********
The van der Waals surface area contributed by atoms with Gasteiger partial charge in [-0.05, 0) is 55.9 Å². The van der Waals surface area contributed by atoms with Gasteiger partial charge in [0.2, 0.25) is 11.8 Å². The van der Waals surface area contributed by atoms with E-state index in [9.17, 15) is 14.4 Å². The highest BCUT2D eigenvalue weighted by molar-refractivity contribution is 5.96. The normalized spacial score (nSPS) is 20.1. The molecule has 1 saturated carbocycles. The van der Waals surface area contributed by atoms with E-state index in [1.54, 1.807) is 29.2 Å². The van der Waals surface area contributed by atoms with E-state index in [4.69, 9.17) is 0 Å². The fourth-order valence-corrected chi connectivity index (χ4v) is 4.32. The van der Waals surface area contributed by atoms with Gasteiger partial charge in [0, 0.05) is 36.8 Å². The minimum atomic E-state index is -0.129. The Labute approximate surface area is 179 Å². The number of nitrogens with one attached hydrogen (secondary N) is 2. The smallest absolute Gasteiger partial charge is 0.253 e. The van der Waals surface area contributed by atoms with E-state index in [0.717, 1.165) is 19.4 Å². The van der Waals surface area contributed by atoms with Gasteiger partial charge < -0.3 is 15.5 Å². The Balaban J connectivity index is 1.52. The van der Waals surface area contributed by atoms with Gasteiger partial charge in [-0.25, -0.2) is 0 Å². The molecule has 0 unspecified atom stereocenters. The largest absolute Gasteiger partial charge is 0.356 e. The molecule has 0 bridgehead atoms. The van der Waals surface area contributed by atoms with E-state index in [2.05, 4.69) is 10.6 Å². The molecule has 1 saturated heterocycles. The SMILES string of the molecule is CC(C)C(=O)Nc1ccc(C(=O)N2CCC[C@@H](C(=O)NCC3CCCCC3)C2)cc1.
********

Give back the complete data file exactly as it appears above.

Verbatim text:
The van der Waals surface area contributed by atoms with Gasteiger partial charge in [-0.05, 0) is 55.9 Å². The van der Waals surface area contributed by atoms with Gasteiger partial charge in [0.2, 0.25) is 11.8 Å². The van der Waals surface area contributed by atoms with E-state index in [9.17, 15) is 14.4 Å². The highest BCUT2D eigenvalue weighted by molar-refractivity contribution is 5.96. The normalized spacial score (nSPS) is 20.1. The molecule has 1 saturated carbocycles. The van der Waals surface area contributed by atoms with E-state index in [1.54, 1.807) is 29.2 Å². The van der Waals surface area contributed by atoms with E-state index in [4.69, 9.17) is 0 Å². The fourth-order valence-corrected chi connectivity index (χ4v) is 4.32. The van der Waals surface area contributed by atoms with Gasteiger partial charge in [0, 0.05) is 36.8 Å². The minimum atomic E-state index is -0.129. The Labute approximate surface area is 179 Å². The number of nitrogens with one attached hydrogen (secondary N) is 2. The smallest absolute Gasteiger partial charge is 0.253 e. The van der Waals surface area contributed by atoms with E-state index in [0.717, 1.165) is 19.4 Å². The van der Waals surface area contributed by atoms with Gasteiger partial charge < -0.3 is 15.5 Å². The Balaban J connectivity index is 1.52. The van der Waals surface area contributed by atoms with Gasteiger partial charge in [-0.25, -0.2) is 0 Å². The molecule has 0 unspecified atom stereocenters. The largest absolute Gasteiger partial charge is 0.356 e. The molecule has 0 bridgehead atoms. The van der Waals surface area contributed by atoms with E-state index in [2.05, 4.69) is 10.6 Å². The molecule has 1 saturated heterocycles. The SMILES string of the molecule is CC(C)C(=O)Nc1ccc(C(=O)N2CCC[C@@H](C(=O)NCC3CCCCC3)C2)cc1.